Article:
and the execution of his commands." (<) " As for what thou
sayest of the Wazir's duty to avoid the King's anger and perform
his wishes and apply himself diligently to the doing of that where-
with he chargeth him, such duty is always incumbent on him : but
how, an the King's whole pleasure be tyranny and the practice
of oppression and exorbitant extortion ; and what shall the Wazir
do, if he be afflicted by intercourse with this unjust lord ? An he,
strive to turn him from his lust and his desire, he cannot do this,
and if he follow him in his lusts and flatter him with false counsel,
he assumeth the weight of responsibility herein and becometh an
enemy to the people. What sayst thou of this ? " "What thou
speakest, O Wazir, of his responsibility and sinfulness ariseth only
in the case of his abetting the King in his wrong-doing ; but it
behoveth the Wazir, when the King taketh counsel with him of
the like of this, to show forth to him the way of justice and equity
and warn him against tyranny and oppression and expound to
him the principles of righteously governing the lieges ; alluring
him with the future reward that pertaineth to this and restraining
him with warning of the punishment he otherwise will incur.
If the King incline to him and hearken unto his words, his end is
gained, and if not, there is nothing for it but that he depart from
him after courteous fashion, because in parting for each of them is
ease." (j) " What are the duties of the King to his subjects and

what are the obligations of the lieges to their lord ? " " They

shall do whatso he ordereth them with pure intent and obey him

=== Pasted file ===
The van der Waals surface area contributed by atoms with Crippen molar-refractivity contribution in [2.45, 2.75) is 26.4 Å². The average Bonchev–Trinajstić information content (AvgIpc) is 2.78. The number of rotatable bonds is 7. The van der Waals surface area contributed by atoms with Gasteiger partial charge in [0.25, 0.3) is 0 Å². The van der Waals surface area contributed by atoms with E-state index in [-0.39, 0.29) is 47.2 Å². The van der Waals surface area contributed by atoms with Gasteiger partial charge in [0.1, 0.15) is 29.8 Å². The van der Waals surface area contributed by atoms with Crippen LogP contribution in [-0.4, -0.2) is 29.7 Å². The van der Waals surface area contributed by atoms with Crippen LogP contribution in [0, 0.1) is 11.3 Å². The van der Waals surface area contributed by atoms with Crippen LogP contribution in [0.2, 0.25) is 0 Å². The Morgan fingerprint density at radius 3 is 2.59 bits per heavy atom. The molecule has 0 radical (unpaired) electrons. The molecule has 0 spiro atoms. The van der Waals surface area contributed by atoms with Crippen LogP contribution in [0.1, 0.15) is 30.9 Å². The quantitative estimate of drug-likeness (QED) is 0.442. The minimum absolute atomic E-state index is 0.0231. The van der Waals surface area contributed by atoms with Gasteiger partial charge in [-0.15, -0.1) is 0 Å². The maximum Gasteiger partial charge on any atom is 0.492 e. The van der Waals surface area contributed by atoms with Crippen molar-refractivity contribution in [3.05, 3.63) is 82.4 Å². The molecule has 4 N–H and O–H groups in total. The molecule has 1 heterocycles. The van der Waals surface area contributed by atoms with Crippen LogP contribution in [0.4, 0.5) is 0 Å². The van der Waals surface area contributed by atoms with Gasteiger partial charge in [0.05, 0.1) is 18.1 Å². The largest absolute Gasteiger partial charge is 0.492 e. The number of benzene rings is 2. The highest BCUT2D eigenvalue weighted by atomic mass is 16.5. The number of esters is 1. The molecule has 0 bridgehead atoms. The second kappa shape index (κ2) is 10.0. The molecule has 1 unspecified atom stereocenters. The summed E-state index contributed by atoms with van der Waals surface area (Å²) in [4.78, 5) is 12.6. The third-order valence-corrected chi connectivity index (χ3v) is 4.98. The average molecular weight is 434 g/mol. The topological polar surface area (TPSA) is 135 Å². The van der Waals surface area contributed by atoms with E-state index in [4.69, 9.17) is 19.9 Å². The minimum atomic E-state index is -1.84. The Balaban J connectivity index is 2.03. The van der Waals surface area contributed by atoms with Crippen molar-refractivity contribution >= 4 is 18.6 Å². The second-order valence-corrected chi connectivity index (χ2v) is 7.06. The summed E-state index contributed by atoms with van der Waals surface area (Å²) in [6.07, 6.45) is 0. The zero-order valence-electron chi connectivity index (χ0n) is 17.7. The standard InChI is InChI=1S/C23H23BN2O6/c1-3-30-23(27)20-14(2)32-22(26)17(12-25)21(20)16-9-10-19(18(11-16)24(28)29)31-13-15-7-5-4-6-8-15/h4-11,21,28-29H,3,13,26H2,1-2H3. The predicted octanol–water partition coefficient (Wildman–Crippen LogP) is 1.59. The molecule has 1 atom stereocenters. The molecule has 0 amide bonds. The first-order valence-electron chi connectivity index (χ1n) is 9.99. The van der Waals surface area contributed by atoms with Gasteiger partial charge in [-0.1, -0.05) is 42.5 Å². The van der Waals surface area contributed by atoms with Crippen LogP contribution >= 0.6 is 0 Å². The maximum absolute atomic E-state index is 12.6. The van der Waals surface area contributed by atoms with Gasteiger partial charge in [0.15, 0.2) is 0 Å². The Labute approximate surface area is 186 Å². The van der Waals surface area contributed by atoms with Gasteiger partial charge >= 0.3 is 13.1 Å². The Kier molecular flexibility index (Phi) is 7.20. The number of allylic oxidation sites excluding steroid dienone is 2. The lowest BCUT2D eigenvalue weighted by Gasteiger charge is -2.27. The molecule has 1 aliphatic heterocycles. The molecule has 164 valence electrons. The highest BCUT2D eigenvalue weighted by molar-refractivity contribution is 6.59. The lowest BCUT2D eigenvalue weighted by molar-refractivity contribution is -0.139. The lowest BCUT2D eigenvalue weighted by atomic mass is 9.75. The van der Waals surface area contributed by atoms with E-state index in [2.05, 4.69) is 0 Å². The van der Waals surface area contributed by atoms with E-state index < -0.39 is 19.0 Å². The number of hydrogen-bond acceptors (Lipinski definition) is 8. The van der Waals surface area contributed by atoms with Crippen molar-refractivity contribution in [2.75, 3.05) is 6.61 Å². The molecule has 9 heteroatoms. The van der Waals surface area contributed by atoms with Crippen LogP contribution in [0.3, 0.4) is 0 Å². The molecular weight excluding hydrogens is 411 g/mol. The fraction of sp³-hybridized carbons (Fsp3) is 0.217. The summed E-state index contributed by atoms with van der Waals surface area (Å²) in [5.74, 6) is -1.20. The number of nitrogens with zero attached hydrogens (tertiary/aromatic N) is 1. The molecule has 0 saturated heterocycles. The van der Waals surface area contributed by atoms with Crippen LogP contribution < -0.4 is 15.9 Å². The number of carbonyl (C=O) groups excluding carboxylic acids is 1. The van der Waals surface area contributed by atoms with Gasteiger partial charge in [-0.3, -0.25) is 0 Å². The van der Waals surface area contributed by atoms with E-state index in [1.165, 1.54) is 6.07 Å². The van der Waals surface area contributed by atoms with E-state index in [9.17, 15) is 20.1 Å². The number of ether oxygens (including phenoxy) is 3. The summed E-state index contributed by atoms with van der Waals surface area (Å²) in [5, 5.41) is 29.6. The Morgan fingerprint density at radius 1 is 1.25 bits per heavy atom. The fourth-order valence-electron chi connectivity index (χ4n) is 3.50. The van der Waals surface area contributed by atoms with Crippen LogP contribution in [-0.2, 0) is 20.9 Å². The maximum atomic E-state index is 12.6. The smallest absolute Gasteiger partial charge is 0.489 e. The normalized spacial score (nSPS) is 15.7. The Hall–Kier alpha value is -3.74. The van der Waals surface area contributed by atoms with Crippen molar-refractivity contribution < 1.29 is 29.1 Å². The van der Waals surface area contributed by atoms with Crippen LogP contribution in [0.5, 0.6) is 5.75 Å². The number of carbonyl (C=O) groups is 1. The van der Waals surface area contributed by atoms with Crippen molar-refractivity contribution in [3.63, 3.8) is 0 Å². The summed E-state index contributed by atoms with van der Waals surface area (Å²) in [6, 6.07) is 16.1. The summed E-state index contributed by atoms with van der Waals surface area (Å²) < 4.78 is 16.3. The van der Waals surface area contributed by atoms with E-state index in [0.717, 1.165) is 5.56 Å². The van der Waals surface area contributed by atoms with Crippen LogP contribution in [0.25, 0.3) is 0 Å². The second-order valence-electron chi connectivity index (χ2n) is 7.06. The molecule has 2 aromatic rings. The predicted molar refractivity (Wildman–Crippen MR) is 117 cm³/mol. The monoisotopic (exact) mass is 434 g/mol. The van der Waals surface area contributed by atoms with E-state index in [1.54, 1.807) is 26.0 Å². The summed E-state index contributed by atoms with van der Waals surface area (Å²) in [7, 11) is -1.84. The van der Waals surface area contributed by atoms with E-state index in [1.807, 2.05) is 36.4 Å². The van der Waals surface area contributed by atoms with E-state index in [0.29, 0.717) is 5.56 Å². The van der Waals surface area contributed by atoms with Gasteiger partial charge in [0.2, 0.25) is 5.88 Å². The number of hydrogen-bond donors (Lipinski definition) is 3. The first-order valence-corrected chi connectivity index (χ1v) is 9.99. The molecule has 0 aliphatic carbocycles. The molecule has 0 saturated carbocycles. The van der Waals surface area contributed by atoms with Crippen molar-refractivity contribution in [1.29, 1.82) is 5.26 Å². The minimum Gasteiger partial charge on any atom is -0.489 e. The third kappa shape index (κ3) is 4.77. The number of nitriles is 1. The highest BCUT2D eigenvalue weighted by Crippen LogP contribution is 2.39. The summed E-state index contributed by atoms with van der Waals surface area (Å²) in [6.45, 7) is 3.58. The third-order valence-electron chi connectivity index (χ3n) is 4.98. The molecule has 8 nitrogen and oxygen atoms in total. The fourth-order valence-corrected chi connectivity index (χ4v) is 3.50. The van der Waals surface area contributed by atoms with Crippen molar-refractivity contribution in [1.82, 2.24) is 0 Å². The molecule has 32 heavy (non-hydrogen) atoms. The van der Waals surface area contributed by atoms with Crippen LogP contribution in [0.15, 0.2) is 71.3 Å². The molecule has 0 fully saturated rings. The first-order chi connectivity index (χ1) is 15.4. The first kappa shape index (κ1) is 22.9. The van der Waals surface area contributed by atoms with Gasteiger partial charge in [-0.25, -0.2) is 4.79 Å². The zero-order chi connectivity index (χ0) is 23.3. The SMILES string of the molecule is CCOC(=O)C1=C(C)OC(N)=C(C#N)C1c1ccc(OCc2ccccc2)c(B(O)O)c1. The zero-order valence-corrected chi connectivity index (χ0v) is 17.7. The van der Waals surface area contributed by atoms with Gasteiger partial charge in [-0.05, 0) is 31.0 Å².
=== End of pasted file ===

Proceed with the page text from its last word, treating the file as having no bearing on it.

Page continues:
in that which pleaseth him and pleaseth Allah and the Apostle
of Allah. And the lieges can claim of the lord that he protect
their possessions and guard their women, 1 even as it is their duty to
hearken unto him and obey him and expend their lives freely in
his defence and give him his lawful due and praise him fairly for
that which he bestoweth upon them of his justice and bounty."
Q) " Have his subjects any claim upon the King other than that

which thou hast said ? " "Yes : the rights of the subjects from

their Sovran are more binding than the liege lord's claim upon his
lieges ; for that the breach of his duty towards them is more
harmful than that of their duty towards him ; because the
ruin of the King and the loss of his kingdom and fortune



1 In India it is popularly said that the Rajah can do anything with the Ryots provided
he respects their women and their religion not their property.



74 A If Laylah wa Laylak*.

befal not save by the breach of his devoir to his subjects :
wherefore it behoveth him who is invested with the kingship
to be assiduous in furthering three things, to wit, the fostering
of the faith, the fostering of his subjects and the fostering of
government ; for by the ensuing of these three things, his king-
dom shall endure." (<;) " How doth it behove him to do for his

subjects' weal ? " " By giving them their due and maintaining

their laws and customs 1 and employing Olema and learned men
to teach them and justifying them, one of other, and sparing their
blood and defending their goods and lightening their loads and
strengthening their hosts." (<;) "What is the Minister's claim

upon the Monarch ? " " None hath a more imperative claim on

the King than hath the Wazir, for three reasons : firstly, because
of that which shall befal him from his liege lord in case of error
in judgment, and because of the general advantage to King and
commons in case of sound judgment : secondly, that folk may
know the goodliness of the degree which the Wazir holdeth
in the King's esteem and therefore look on him with eyes of
veneration and respect and submission 2 ; and thirdly, that the
Wazir, seeing this from King and subjects, may ward off from
them that which they hate and fulfil to them that which they
love." Q) " I have heard all thou hast said of the attributes of
King and Wazir and liege and approve thereof: but now tell me
what is incumbent in keeping the tongue from lying and folly and

slandering good names and excess in speech." " It behoveth a

man to speak naught but good and kindness and to talk not of
that which toucheth him not ; to leave detraction nor carry talk